Invictus is a 2009 biographical drama film based on Nelson Mandela’s life during the 1995 Rugby World Cup in South Africa. Directed by Clint Eastwood, the film stars Morgan Freeman as South African President Mandela, and Matt Damon as Francois Pienaar, the South African team captain. The story is based on the John Carlin book Playing the Enemy: Nelson Mandela and the Game That Changed a Nation. Invictus was released in the United States on December 11, 2009.
After decades in a Robben Island prison, Nelson Mandela (Morgan Freeman) is released in 1990 and works immediately to bring about the end of apartheid and the initiation of full democratic elections where the black majority population can vote. Mandela wins the race for President of South Africa and takes office in 1994. His immediate challenge is “balancing black aspirations with white fears.” The country’s still-present racial tensions are shown, in part, through Mandela’s security team, which comprises both new black and old white officials, with the groups immediately hostile to one another despite sharing the same job and goal.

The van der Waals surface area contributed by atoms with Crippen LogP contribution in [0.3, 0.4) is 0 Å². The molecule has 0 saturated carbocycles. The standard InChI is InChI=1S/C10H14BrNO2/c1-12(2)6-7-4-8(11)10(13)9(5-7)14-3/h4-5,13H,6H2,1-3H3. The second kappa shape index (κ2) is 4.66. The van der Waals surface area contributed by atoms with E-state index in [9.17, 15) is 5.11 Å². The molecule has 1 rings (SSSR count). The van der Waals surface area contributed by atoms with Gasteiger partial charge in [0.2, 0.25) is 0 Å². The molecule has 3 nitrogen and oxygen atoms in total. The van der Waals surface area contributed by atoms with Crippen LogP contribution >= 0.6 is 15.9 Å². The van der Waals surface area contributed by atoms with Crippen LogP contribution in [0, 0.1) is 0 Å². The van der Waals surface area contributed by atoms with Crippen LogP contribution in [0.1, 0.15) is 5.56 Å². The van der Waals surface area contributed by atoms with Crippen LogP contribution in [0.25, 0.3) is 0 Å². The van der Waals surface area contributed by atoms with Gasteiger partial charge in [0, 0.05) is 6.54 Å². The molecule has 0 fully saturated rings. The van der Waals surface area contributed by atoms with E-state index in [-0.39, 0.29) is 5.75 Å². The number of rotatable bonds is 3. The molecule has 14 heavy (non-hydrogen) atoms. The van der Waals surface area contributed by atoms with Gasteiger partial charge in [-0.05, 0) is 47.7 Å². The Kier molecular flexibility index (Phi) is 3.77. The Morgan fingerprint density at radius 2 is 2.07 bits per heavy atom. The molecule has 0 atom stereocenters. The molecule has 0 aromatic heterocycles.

While Mandela attempts to tackle the country’s largest problems—including crime and unemployment—he attends a game of the Springboks, the country’s rugby union team. Blacks in the stadium cheer against their home squad, as the Springboks (their history, players and even their colors) represent prejudice and apartheid in their mind. Knowing that South Africa is set to host the 1995 Rugby World Cup in one year’s time, Mandela convinces the South African rugby board to keep the Springbok team, name and colors the same. He then meets with Springboks captain Francois Pienaar (Matt Damon). Though Mandela never verbalizes his true meaning during their meeting, Francois understands the message below the surface: if the Springboks can gain the support of black South Africans and succeed in the upcoming World Cup, the country will be unified and inspired. Mandela also shares with Pienaar that a poem, Invictus, had been inspiring to him during his time in prison, helping him to “stand when all he wanted to do was lie down”.